Tag: John Grisham

“We got Gatsby, that old son of a bitch.”

Friday, 25 August, 2017 0 Comments

The annual re-reading of The Great Gatsby is happening side-by-side with a reading of Camino Island by John Grisham, which centres on the theft of the Gatsby manuscript from the Firestone Library at Princeton University and the hunt for those behind the heist. It also delves into the criminal business of the literary black market. Snippet:

Inside the vault, the work was indeed slow, but determined. The first four opened drawers revealed more old manuscripts, some handwritten, some typed, all by important writers who didn’t matter at the moment. They finally struck gold in the fifth drawer when Denny removed an archival storage box identical to the others. He carefully opened it. A reference page inserted by the library read, “Original Handwritten Manuscript of The Beautiful and Damned — F. Scott Fitzgerald.”

Camino Island “Bingo,” Denny said calmly. He removed two identical boxes from the fifth drawer, delicately placed them on the narrow table, and opened them. Inside were original manuscripts of Tender Is the Night and The Last Tycoon.

Ahmed, still glued to his laptop and now drinking a highly caffeinated energy drink, heard the beautiful words: “Okay, boys, we have three out of five. Gatsby’s here somewhere, along with Paradise.”

As Jerry and Mark flipped up their goggles and moved their lights closer to the table, Denny gently opened the archival storage box. Its reference sheet read, “Original Handwritten Manuscript of The Great Gatsby — F. Scott Fitzgerald.”

“Bingo,” he said calmly. “We got Gatsby, that old son of a bitch.”

“Whoopee,” Mark said, though their excitement was thoroughly contained. Jerry lifted out the only other box in the drawer. It was the manuscript for This Side of Paradise, Fitzgerald’s first novel, published in 1920.

“We have all five,” Denny said calmly. “Let’s get outta here.”


The Camino of Gatsby

Monday, 21 August, 2017 0 Comments

The annual re-reading of The Great Gatsby is undertaken not just for the pleasure of rediscovering a classic. This tradition is also an occasion for learning about the persisting role of the masterpiece in modern culture. Take Camino Island, John Grisham’s latest thriller about stolen F. Scott Fitzgerald manuscripts, including Gatsby, and the workings of the literary black market.

The story begins with the theft of five of Fitzgerald’s manuscripts from the Firestone Library at Princeton University and it then moves to resort town on a Florida Island for clues about the heist. Although the FBI and agents working for Princeton’s insurance company are hunting the robbers, Grisham focuses on a novelist pursuing an independent investigation. Snippet:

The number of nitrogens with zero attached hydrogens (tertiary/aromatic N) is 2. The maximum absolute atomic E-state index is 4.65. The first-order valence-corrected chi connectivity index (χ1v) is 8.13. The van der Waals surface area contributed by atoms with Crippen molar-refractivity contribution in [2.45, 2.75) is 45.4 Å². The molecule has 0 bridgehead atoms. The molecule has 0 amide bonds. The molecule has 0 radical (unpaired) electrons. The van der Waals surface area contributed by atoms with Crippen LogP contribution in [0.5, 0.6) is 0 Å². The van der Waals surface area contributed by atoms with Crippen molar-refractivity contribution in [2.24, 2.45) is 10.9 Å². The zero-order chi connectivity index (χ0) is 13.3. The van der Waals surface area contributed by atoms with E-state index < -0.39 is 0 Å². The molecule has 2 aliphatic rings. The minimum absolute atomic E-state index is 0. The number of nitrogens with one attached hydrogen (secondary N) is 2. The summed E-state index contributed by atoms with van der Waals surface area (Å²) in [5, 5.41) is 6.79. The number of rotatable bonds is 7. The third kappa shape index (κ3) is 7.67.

The imposter borrowed the name of Neville Manchin, an actual professor of American literature at Portland State and soon-to-be doctoral student at Stanford. In his letter, on perfectly forged college stationery, “Professor Manchin” claimed to be a budding scholar of F. Scott Fitzgerald and was keen to see the great writer’s “manuscripts and papers” during a forthcoming trip to the East Coast. Camino Island The letter was addressed to Dr. Jeffrey Brown, Director of Manuscripts Division, Department of Rare Books and Special Collections, Firestone Library, Princeton University. It arrived with a few others, was duly sorted and passed along, and eventually landed on the desk of Ed Folk, a career junior librarian whose task, among several other monotonous ones, was to verify the credentials of the person who wrote the letter.

Ed received several of these letters each week, all in many ways the same, all from self-proclaimed Fitzgerald buffs and experts, and even from the occasional true scholar. In the previous calendar year, Ed had cleared and logged in 190 of these people through the library. They came from all over the world and arrived wide-eyed and humbled, like pilgrims before a shrine. In his thirty-four years at the same desk, Ed had processed all of them. And, they were not going away. F. Scott Fitzgerald continued to fascinate. The traffic was as heavy now as it had been three decades earlier. These days, though, Ed was wondering what could possibly be left of the great writer’s life that had not been pored over, studied at great length, and written about. Not long ago, a true scholar told Ed that there were now at least a hundred books and over ten thousand published academic articles on Fitzgerald the man, the writer, his works, and his crazy wife.

And he drank himself to death at forty-four! What if he’d lived into old age and kept writing? Ed would need an assistant, maybe two, perhaps even an entire staff. But then Ed knew that an early death was often the key to later acclaim (not to mention greater royalties).